Whilst I disapprove of travelogues and especially sermons, I have to say the travelogue was far from wearisome (quite good to be informed about this hidden-away gem) and the sermon (not having much to do with God) one of the best I've heard!

    The Sullivan anthem may not have been to everyone's taste, but it was fairly typical of the late Victorian period...think Stainer or Ouseley.

    To have 'Hail Poetry' from Pirates of Penzance during CE was novel. Gilbert intended it to be heavily satirical, of course, and one wonders what he might have made of all those 'royal' prayers near the end with their choral tags! How many private chapels does the Queen actually need, by the way?

    I think someone posted their dislaike of Onward Christian Soldiers...which we didn't actually get. Come on, it's a great tune! I played it to death (along with Stand up X2 for Jesus) when I was a kid on a beat-up old harmonium I bought from a junk shop for £1. So I for one was disappointed.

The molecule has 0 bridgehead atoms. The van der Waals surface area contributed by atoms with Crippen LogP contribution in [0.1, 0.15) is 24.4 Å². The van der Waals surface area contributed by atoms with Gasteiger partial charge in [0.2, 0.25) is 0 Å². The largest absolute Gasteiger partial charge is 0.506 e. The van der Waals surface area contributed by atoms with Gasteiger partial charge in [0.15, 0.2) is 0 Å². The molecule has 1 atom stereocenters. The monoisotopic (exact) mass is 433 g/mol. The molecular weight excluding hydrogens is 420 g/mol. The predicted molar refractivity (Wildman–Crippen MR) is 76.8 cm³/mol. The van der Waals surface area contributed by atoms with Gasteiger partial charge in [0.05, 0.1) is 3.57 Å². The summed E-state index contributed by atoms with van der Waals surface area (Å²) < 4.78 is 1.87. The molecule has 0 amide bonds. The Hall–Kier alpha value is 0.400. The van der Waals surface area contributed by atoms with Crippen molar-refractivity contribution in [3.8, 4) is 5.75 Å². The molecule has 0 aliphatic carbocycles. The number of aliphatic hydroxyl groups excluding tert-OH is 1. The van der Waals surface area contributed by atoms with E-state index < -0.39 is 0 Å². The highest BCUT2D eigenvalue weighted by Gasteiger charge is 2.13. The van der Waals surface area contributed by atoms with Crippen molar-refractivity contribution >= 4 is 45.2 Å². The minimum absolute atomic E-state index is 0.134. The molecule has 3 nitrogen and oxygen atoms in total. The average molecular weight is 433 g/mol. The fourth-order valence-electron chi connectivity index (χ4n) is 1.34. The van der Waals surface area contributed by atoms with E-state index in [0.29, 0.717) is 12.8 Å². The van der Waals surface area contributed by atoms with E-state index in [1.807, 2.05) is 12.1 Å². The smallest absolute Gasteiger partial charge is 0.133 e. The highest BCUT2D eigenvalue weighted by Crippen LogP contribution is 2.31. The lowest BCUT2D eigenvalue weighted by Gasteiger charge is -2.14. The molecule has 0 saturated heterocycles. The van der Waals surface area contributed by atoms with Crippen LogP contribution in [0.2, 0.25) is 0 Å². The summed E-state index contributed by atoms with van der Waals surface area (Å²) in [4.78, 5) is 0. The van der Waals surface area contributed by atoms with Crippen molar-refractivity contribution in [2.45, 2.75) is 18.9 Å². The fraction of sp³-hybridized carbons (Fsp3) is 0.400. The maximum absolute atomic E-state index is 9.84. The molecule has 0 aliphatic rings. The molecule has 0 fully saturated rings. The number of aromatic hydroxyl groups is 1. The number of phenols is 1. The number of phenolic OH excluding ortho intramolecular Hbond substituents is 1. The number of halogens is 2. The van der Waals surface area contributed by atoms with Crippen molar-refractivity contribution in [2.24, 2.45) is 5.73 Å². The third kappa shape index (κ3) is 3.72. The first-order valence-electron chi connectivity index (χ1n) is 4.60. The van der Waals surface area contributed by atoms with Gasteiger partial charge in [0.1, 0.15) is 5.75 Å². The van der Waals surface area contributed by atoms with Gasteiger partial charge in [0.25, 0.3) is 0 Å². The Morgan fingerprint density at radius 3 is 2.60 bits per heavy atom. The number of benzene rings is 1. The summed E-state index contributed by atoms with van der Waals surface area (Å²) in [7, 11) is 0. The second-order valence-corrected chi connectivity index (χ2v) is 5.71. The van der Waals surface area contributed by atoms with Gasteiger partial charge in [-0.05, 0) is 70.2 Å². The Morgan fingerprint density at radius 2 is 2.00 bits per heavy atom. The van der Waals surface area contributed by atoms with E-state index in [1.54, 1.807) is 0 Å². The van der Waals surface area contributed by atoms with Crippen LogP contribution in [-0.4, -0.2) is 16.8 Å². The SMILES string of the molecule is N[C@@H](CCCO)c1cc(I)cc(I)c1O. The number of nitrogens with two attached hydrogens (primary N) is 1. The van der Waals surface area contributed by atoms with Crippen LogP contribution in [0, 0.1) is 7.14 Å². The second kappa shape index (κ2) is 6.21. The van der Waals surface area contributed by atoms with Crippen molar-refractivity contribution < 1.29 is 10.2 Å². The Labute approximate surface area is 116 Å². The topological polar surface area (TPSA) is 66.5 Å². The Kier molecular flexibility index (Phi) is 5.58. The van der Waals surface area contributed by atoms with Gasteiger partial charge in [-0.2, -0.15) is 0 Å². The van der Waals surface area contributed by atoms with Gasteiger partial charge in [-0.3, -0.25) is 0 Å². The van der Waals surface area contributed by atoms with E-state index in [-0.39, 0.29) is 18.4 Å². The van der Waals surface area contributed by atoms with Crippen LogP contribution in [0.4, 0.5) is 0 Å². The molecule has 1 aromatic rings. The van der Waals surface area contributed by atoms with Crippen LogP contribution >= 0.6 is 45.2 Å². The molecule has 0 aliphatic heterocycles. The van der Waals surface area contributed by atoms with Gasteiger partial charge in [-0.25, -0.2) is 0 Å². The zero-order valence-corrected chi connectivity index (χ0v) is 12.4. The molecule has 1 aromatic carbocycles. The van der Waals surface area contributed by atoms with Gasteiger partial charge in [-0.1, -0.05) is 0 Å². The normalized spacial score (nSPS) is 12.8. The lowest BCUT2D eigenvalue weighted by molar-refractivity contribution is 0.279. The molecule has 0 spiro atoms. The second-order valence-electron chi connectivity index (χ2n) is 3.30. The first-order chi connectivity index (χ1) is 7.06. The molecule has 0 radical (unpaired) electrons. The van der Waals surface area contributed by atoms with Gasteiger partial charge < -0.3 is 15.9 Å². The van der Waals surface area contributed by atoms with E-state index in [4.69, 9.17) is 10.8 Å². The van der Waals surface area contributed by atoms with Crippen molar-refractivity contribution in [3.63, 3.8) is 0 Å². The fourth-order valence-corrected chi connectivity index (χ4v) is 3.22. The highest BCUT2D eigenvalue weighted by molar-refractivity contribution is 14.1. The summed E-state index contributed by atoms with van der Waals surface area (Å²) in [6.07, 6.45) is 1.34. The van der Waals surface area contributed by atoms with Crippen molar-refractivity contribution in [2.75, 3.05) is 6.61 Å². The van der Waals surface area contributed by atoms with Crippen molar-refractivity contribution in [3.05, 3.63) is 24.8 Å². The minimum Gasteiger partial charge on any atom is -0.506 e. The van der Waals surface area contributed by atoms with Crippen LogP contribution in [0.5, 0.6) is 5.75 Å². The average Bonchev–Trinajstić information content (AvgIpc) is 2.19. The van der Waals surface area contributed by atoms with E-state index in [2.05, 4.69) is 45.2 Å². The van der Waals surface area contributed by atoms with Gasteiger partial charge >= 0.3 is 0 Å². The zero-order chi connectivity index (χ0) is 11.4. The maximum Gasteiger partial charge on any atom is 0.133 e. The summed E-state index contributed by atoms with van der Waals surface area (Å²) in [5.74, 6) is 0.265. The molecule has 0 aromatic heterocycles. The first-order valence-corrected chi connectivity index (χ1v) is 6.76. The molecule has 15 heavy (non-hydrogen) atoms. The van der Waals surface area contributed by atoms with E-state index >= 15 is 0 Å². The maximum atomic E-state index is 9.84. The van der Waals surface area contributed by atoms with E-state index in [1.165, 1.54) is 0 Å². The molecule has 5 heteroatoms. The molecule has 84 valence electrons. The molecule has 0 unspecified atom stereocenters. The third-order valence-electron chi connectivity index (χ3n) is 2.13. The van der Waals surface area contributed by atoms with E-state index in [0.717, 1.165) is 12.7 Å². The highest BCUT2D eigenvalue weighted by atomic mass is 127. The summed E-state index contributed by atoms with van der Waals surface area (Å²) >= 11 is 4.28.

But well done to the QCS choir. It was a bit like singing in the aural equivalent of a goldfish bowl, I guess, which makes it all the more impressive.

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  • Magnificat
    Guest replied
    Very committed choir I thought. They did well considering the limited rehearsal time they must have.

    Enjoyed the spoken parts of the service very much the collects, prayers etc were beautifully read and I thought the minister was delightfully unflustered by the mix up at the end.

    I would have preferred the hymn to the voluntary the organ seemed clapped out to me. Agreed with all that was said in the homily even if it was a bit long.

    VCC